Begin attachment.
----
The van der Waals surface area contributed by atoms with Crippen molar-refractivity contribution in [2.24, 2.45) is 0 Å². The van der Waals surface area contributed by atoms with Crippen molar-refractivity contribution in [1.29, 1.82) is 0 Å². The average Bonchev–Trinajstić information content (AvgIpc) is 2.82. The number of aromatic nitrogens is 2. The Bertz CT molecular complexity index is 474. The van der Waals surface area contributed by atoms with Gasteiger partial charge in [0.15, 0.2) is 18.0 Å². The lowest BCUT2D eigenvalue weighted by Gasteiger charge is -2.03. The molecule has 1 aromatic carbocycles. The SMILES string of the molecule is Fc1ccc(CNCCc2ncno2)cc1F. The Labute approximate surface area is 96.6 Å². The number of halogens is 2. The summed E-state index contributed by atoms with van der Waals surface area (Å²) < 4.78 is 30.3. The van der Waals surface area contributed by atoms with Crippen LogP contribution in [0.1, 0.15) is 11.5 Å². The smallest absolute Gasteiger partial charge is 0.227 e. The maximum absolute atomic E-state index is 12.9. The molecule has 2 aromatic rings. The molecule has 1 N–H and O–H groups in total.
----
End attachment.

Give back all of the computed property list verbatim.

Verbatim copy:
The van der Waals surface area contributed by atoms with Crippen molar-refractivity contribution in [2.24, 2.45) is 0 Å². The van der Waals surface area contributed by atoms with Crippen molar-refractivity contribution in [1.29, 1.82) is 0 Å². The average Bonchev–Trinajstić information content (AvgIpc) is 2.82. The number of aromatic nitrogens is 2. The Bertz CT molecular complexity index is 474. The van der Waals surface area contributed by atoms with Gasteiger partial charge in [0.15, 0.2) is 18.0 Å². The lowest BCUT2D eigenvalue weighted by Gasteiger charge is -2.03. The molecule has 1 aromatic carbocycles. The SMILES string of the molecule is Fc1ccc(CNCCc2ncno2)cc1F. The Labute approximate surface area is 96.6 Å². The number of halogens is 2. The summed E-state index contributed by atoms with van der Waals surface area (Å²) < 4.78 is 30.3. The van der Waals surface area contributed by atoms with Crippen LogP contribution in [0.1, 0.15) is 11.5 Å². The smallest absolute Gasteiger partial charge is 0.227 e. The maximum absolute atomic E-state index is 12.9. The molecule has 2 aromatic rings. The molecule has 1 N–H and O–H groups in total.